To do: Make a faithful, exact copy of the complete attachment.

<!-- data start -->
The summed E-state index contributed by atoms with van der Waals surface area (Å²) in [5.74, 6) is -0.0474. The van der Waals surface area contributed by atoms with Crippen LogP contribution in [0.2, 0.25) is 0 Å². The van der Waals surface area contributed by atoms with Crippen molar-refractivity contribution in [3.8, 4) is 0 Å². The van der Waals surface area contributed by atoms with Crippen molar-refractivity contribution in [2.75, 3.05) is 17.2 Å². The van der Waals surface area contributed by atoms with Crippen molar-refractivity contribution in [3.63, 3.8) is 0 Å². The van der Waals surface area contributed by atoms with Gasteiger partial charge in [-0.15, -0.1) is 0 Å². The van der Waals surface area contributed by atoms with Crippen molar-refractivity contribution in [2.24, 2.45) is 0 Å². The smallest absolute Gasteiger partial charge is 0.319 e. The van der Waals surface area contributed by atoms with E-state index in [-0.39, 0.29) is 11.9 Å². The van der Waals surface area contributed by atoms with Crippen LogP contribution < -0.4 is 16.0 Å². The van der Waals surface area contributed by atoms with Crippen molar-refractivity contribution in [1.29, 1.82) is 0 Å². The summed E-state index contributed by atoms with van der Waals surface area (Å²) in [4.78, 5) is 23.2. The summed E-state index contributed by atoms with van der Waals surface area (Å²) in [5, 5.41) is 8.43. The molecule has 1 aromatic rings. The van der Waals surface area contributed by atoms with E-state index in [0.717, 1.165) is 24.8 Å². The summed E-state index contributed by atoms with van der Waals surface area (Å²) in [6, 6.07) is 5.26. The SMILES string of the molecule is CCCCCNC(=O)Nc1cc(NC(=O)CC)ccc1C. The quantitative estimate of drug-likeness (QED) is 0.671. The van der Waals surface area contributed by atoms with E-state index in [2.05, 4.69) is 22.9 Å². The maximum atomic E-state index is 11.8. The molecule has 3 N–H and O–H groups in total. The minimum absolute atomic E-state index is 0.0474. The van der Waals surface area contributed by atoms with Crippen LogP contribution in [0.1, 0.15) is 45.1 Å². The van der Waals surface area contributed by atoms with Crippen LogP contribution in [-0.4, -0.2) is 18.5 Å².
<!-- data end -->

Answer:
The summed E-state index contributed by atoms with van der Waals surface area (Å²) in [5.74, 6) is -0.0474. The van der Waals surface area contributed by atoms with Crippen LogP contribution in [0.2, 0.25) is 0 Å². The van der Waals surface area contributed by atoms with Crippen molar-refractivity contribution in [3.8, 4) is 0 Å². The van der Waals surface area contributed by atoms with Crippen molar-refractivity contribution in [2.75, 3.05) is 17.2 Å². The van der Waals surface area contributed by atoms with Crippen molar-refractivity contribution in [3.63, 3.8) is 0 Å². The van der Waals surface area contributed by atoms with Gasteiger partial charge in [-0.15, -0.1) is 0 Å². The van der Waals surface area contributed by atoms with Crippen molar-refractivity contribution in [2.24, 2.45) is 0 Å². The smallest absolute Gasteiger partial charge is 0.319 e. The van der Waals surface area contributed by atoms with E-state index in [-0.39, 0.29) is 11.9 Å². The van der Waals surface area contributed by atoms with Crippen LogP contribution < -0.4 is 16.0 Å². The van der Waals surface area contributed by atoms with Crippen molar-refractivity contribution in [1.29, 1.82) is 0 Å². The summed E-state index contributed by atoms with van der Waals surface area (Å²) in [4.78, 5) is 23.2. The summed E-state index contributed by atoms with van der Waals surface area (Å²) in [5, 5.41) is 8.43. The molecule has 1 aromatic rings. The van der Waals surface area contributed by atoms with E-state index in [0.717, 1.165) is 24.8 Å². The summed E-state index contributed by atoms with van der Waals surface area (Å²) in [6, 6.07) is 5.26. The SMILES string of the molecule is CCCCCNC(=O)Nc1cc(NC(=O)CC)ccc1C. The quantitative estimate of drug-likeness (QED) is 0.671. The van der Waals surface area contributed by atoms with E-state index in [2.05, 4.69) is 22.9 Å². The maximum atomic E-state index is 11.8. The molecule has 3 N–H and O–H groups in total. The minimum absolute atomic E-state index is 0.0474. The van der Waals surface area contributed by atoms with Crippen LogP contribution in [0.1, 0.15) is 45.1 Å². The van der Waals surface area contributed by atoms with Crippen LogP contribution in [-0.4, -0.2) is 18.5 Å².